After my retirement from Bank of America in 2005 I founded Architected Futures, LLC as a business framework to develop an enterprise architecture tool suite as a commercial enterprise. As initially envisioned, I was going to have a business partner who focused on consulting activities and I would focus on software development. For a series of reasons the partnership never happened, and I pursued the software development on my own under the LLC umbrella for several years; … changing, evolving, expanding and refining my approach and ideas, experimenting with various tool-sets and slowly building an inventory of code, resources and concepts; but not turning the corner from R&D mode to commercialization.
In 2010 I re-evaluated what I was doing, how I was doing it, and why. What I determined was that my then current operational strategy was not practical. However, all of my motivations and design strategies around the software suite seemed to not only make sense, but they seem to me to make more sense, to have greater utility, and were more technically viable as time moves on. The second thing that happened during that time period was a new introduction into some old thoughts about collaborative technologies. Blending these thoughts I changed my tactics and started a new course targeting the implementation of architectedfutures.net.
Even though I had built and successfully implemented a variety of systems demonstrating critical parts of my envisioned tool suite multiple times during my career at Bank of America, the scale of the task of doing it as a commercial product became obvious as I worked on it over the years. On the other hand, the more I looked the more I began finding open source components that accomplished small pieces of what I wanted to do. Once I had the opportunity to really spend time on the project my eyes opened up in terms of emerging applied technologies, the sophistication of selected open source components, and opportunities for where the tool suite might go. I still don’t think I’ve seen another software tool suite that does what I’d like to do, but I’m finding a lot of maturity and leverage in the open source world that can be used to enable functions I didn’t think were practical, or possible.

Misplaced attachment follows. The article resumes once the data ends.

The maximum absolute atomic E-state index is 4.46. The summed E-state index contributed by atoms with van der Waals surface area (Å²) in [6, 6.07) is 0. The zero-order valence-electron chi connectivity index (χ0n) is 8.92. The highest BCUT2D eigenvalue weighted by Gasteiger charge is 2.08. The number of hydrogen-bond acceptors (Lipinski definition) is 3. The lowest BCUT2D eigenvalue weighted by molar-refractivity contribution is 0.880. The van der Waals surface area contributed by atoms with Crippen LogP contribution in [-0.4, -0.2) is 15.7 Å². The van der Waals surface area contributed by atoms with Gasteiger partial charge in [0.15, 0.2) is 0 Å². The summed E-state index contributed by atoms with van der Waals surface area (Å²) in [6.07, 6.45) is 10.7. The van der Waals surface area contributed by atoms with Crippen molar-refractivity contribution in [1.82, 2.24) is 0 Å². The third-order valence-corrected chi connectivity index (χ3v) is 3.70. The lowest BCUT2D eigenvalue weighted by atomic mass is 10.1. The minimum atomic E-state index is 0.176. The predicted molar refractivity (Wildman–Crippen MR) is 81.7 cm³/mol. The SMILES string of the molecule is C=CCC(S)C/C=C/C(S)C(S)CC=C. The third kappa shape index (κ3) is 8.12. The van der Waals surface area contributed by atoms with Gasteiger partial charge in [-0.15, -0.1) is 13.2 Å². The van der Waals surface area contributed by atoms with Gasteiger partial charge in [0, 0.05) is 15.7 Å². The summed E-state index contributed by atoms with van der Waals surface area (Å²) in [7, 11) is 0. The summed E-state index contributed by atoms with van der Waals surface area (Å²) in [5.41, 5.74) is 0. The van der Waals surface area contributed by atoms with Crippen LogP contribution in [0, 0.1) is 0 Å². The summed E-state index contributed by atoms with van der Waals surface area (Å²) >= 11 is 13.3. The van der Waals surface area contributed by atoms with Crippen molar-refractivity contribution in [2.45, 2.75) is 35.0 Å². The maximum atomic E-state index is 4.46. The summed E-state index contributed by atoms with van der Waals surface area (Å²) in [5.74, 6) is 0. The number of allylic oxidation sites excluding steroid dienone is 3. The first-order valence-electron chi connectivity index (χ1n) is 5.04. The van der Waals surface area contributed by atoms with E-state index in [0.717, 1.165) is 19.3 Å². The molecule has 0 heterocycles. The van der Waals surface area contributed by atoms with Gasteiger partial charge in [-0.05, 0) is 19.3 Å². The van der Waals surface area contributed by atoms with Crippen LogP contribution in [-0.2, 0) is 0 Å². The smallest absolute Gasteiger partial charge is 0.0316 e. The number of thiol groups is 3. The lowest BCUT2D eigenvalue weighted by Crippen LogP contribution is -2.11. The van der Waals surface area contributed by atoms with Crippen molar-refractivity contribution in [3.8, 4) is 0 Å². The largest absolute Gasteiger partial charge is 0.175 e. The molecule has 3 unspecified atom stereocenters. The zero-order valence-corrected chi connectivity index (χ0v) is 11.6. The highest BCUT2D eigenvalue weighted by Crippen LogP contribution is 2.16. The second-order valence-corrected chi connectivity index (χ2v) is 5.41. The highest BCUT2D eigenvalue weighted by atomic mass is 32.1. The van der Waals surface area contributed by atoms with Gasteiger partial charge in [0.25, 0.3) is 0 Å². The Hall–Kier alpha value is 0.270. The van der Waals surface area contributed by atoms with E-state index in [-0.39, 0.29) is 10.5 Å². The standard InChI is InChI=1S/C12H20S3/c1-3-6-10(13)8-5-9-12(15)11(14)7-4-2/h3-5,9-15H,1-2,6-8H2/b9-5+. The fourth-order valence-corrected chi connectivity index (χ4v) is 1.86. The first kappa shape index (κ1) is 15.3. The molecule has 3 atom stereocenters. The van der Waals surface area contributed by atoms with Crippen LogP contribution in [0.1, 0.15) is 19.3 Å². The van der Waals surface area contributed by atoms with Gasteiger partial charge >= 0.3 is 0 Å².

architectedfutures.net will be a platform for me to open source my ideas and concepts about the enterprise architecture tool suite. It will be “a community of practice web-site for people interested in using architectural engineering methods to manage the evolution of future environments.” It will be a platform where I and other members can pursue, develop and invite comment on a series of ideas involving futurism, architecture, sustainability, business planning and engineering, information technologies and related concepts. As part of that discussion it will host a proof-of-concept version of what I now call the Entity Architecture Tool Suite™ (EATS™).
architectedfutures.info (this site)